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About The Red Cloud chief. (Red Cloud, Webster Co., Neb.) 1873-1923 | View Entire Issue (Sept. 9, 1915)
RED CLOUD, NEBRASKA, CHIEF
atsli or cml strife u
Confrdrrnto Hencnant Wyatt of the
RlHiinturi nrdllrry in ho lit an u ipy to Ida
natlvn county on thi (lrcon Ilrlur by Onn
rrnl JnckKon. Wyutt meet a uiuuntnlneer
ianirt Jcni Taylor.
CHAPTER II Continued.
"Things has changed Riim Blnre
then. Nobody Hvob tor hum ony more.
It' Buro holt In drcon Briar thcflo
days Homebody Ih gottln' kilt ovory
Iay or Iwo. Tho cubbob travel In
Isnngfl, tnurdorln' an' buriiln' from ono
end o' tho county to tho othor." Ho
npoko In nn oven, drawling voice, with
not tho slightest bIiow of emotion, as
though telling nn ordinary bit of
iiowb: "I d If I know which outfit
1b tho wuh the YnnkB or tho IlebB."
"Which nro you with 7"
"Who, mo?" Ho paused In his bolt
ing of food, and gavo vent to an un
pleasant laugh. "I rather reckon It
would puzzlo tho Lord Almighty tor
find that out. I don't glvo a whoop
for neither of 'em. I'm for ol' Jem
Taylor, an' It keeps mo tolor'blo btiBy
tondlng tor hlo affairs, without both
erln' 'bout no government."
"Then your iiamo la Taylor?"
"I reckon It hits been for 'bout Blxty
years. Thar's a slow o' Taylors ovor
along Iluffalo crick, an' boiu' or 'cm
aro Yanks, an' a parcel of 'cm are
IlobB, but they don't git ol' Jem tor
tako nary Bldo. At that, I'm glttln' ull
tho flghtln' I hankor nrtor. Naturally,
I'm a peaceful critter, If th' cubsob lot
"Quieted down boiiio over there late
ly, husn't It?"
"Huh! Thar'B a rlglmont o' blue
coatB at LowlBburg, an' n fow cavalry
men rldin' thor plkca. Don't amount
tor a hill o' beans ub for as ther boys
aro concerned. All thoy got tor do Is
go further back In tho hills, an' bo a
bit moro kcorful. I reckon, young
man, yo'H find plenty o' deviltry going
on la Green rirlnr, If yo ovor git out
that away. Wal, thot'a nil thar Is for
us ter cat, an' I'm goln' tor tako a
He closed tho door, fastening it se
curely with a wooden bar, and
stretched himself out on tho floor.
Tho room was dark, as tho only win
dow was tightly boarded up, and using
my bundlo for a pillow, I lay down
also. In a short tlmo his heavy
breathing was evidence enough that
Taylor alopt. Slowly my heavy eyes
cloRcd, and I lost cotiBclousneBH.
Tho nun was below tho mountain
rldgo, when tho heavy hand of tho old
mountnlnccr shook mo Into suildon
wakorulnesH. With nothing left to
eat wo woro not long in prepnrlng for
departure, I endeavoring vainly to got
my sllont companion to convorso, bo
Ing rowurdod merely by grumbled and
ovaslvo nnswerfl. Finally I desisted
In tho attempt, content to follow his
load. Taylor, nBtrldo his Borrol, with
gun roBttng grimly across his knoes,
odo straight through tho brush, away
from tho pike, down tho valley of a
small Btrcain. In crossing, tho horses
drank their fill.
"How about tho valloy road?" I
asked as wo climbed tho opposite
Tho leader glanced back at mo.
"This ycro way Is nlgher, an' a darn
sight mor' quiet," ho answered gruffly.
"Soldiers been marching ovor tho pike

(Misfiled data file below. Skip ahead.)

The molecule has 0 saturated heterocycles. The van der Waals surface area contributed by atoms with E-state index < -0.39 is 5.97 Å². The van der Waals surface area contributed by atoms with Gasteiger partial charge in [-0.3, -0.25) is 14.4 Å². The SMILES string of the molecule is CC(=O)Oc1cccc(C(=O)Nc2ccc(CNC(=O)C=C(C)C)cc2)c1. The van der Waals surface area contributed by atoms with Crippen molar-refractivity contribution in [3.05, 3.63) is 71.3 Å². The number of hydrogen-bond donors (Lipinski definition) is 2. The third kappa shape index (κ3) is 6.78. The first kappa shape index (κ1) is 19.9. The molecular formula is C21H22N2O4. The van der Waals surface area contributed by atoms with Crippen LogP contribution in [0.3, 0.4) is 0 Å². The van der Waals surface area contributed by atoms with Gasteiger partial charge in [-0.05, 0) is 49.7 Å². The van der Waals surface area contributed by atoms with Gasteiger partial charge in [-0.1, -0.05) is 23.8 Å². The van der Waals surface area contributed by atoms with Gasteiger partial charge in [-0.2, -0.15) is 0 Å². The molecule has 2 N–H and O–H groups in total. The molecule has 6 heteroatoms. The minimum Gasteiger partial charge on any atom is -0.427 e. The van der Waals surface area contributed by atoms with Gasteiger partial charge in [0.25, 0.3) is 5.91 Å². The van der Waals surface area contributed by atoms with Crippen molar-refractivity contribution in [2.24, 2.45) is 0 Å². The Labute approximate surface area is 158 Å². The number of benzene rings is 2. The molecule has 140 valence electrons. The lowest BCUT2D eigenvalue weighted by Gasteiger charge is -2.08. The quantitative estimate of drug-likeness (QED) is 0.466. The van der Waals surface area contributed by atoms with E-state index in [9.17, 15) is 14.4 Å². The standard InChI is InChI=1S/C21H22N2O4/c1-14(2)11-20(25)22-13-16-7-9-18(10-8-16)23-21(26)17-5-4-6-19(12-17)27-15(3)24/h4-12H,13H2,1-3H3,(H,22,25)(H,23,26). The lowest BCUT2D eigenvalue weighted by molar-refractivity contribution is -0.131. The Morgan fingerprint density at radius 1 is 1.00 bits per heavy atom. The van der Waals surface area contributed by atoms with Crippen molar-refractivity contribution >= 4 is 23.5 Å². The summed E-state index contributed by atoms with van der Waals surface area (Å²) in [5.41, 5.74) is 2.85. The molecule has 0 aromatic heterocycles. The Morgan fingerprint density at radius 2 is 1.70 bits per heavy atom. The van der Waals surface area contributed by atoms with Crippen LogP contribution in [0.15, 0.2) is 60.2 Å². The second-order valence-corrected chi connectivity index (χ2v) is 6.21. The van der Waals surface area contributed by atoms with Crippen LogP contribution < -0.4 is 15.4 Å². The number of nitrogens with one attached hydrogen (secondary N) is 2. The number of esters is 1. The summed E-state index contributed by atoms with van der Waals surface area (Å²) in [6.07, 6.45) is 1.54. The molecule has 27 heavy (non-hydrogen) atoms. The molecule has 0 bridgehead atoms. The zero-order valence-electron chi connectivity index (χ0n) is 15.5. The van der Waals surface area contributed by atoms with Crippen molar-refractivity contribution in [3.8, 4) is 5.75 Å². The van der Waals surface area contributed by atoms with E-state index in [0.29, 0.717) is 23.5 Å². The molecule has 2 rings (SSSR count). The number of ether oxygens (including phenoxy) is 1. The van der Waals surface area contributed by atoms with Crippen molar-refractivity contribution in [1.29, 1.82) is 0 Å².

all day. Mout bo all right for yor, If
yor'vo got a paBS but I ain't got nono.
We'll hov' good 'nough rldln In 'bout
a mllo mor'."
"You nro aiming for tho cut-off?"
"I bo yor do kno Btimthln' of this
yero klntry, I reckon, but yor'vo got
moro eddtcatlon than ony Cowan I
over hooked up with aforo. Yor don't
talk nono llko mountln' folks."
I drew a quick breath, aonalng tho
:roturo of suspicion.
"Thnt'a true," I ndmltted rondlly.
"You boo I wont to Hchool at Coving
ton; thoy woro going to mnko a
proachor out of mo."
Taylor stared Into my faco, his
raguo ausplclon seemingly gone.
"Well, I'll bo d d a preacher."
Ho rodo on Into tho dusk, chuckling,
and I followed, smiling to myself, glad
that tho man'a good humor had been
eo easily restored.
Wo wero fed at a hut bnck in tho
foothills, wboro nn old couplo. tho man
lamo, wero glad enough to exchnngo
their poor food for tho lato news from
tho army, In which they had a sou
Thon wo rodo steadily to tho south.
When dawn camo wo wero to the weut
of Wayneaboro, in broken country, and
all through thoso long night hours
scarcely a word had been exchanged
between us. Wo camped finally in tho
bend of n oninll Btream, whero high
banks concealed us from observation,
Thoro waa llttlo to cnt In our havor
sackn, but wo munched what wo had,
and Taylor, his eyes on tho horses,
broko tho silence.
"I reckon tho crlttora don't need
moro'n a couplo hours' rest," ho snld.
"Thoy ain't been rid noways hard, an'
I'm for glttln' through tho gap durln'
daylight tho rond nln't overly good
"Acrofls tho mountulns? Is thoro
a gap hero?"
"Thor road tor Hot Springs is 'bout
two miles below yor. I cum ovor It
ten dnys ago an' I reckon I kin find
my wny bnck. U'b 'bout forty miles
frurn thar ter Lowlsburg, mostly hills,
but a good trail. I know folks et Hot
Springs who will tnko good koer o' us,
onct wo git thar."
Wo rested, dozing, but nolthor Bound
nslcep, for nearly thrco hourfl. Whnt
over might bo In Tnylor's mind, tho
lonely night had brought to mo a now
thought relative to my companion.
Tho fellow waB ovaslvo, and onco ho
hnd frankly lied In seeking to explain
his preHcnco In tho valloy, and tho rea
son for his Bccrecy of movement. By
now wo wero decidedly at cross-purposes,
each vigilantly wutchlng tho
other Taylor In doubt nB to what tho
bundle contnlnod, which I nover per
mitted out of my grnsp, and myflolf us
deeply Interested in gaining posses
sion of a packet of pnpors, a gllmpso
of which I hnd caught In an Insldo
pocket of tho mountaineer's coat. His
mission, whatever It might be, was se
cret and dangerous. Of this his cease
less vlgllanco was proof.
Tho light or a dying day still clung
to tho western sky when our wearied
horses boro us Into tho vlllago of Hot
Springs. It wus llko a deserted ham
let, few houses appearing Inhabited,
and tho shop windows boarded up.
Taylor, glancing neither to right or
loft, rodo straight down tho main
Btrcet, and turned onto a plko road,
leading to tho loft. A mllo beyond, a
framo house, painted white, barely vis